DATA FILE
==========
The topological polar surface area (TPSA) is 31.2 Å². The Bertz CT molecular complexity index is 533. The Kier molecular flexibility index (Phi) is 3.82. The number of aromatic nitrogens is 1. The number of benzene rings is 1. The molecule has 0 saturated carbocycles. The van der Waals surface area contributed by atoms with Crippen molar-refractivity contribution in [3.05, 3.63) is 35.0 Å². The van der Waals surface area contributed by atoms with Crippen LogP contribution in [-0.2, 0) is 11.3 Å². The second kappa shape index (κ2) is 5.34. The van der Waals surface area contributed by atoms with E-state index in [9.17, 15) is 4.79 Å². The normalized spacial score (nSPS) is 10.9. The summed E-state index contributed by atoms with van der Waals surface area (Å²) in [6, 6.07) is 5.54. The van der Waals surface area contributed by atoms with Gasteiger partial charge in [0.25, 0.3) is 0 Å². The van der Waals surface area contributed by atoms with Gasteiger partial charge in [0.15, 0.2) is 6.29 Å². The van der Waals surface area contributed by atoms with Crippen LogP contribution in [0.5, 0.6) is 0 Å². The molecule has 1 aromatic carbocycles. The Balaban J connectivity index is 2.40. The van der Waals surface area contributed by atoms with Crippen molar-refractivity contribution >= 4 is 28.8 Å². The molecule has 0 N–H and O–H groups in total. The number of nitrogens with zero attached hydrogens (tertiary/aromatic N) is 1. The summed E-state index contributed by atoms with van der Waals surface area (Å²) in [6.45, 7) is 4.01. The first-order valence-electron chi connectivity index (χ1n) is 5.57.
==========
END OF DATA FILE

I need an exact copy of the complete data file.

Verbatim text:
The topological polar surface area (TPSA) is 31.2 Å². The Bertz CT molecular complexity index is 533. The Kier molecular flexibility index (Phi) is 3.82. The number of aromatic nitrogens is 1. The number of benzene rings is 1. The molecule has 0 saturated carbocycles. The van der Waals surface area contributed by atoms with Crippen molar-refractivity contribution in [3.05, 3.63) is 35.0 Å². The van der Waals surface area contributed by atoms with Crippen LogP contribution in [-0.2, 0) is 11.3 Å². The second kappa shape index (κ2) is 5.34. The van der Waals surface area contributed by atoms with E-state index in [9.17, 15) is 4.79 Å². The normalized spacial score (nSPS) is 10.9. The summed E-state index contributed by atoms with van der Waals surface area (Å²) in [6, 6.07) is 5.54. The van der Waals surface area contributed by atoms with Gasteiger partial charge in [0.25, 0.3) is 0 Å². The van der Waals surface area contributed by atoms with Gasteiger partial charge in [0.15, 0.2) is 6.29 Å². The van der Waals surface area contributed by atoms with Crippen LogP contribution in [0.5, 0.6) is 0 Å². The molecule has 1 aromatic carbocycles. The Balaban J connectivity index is 2.40. The van der Waals surface area contributed by atoms with Crippen molar-refractivity contribution >= 4 is 28.8 Å². The molecule has 0 N–H and O–H groups in total. The number of nitrogens with zero attached hydrogens (tertiary/aromatic N) is 1. The summed E-state index contributed by atoms with van der Waals surface area (Å²) in [6.45, 7) is 4.01. The first-order valence-electron chi connectivity index (χ1n) is 5.57.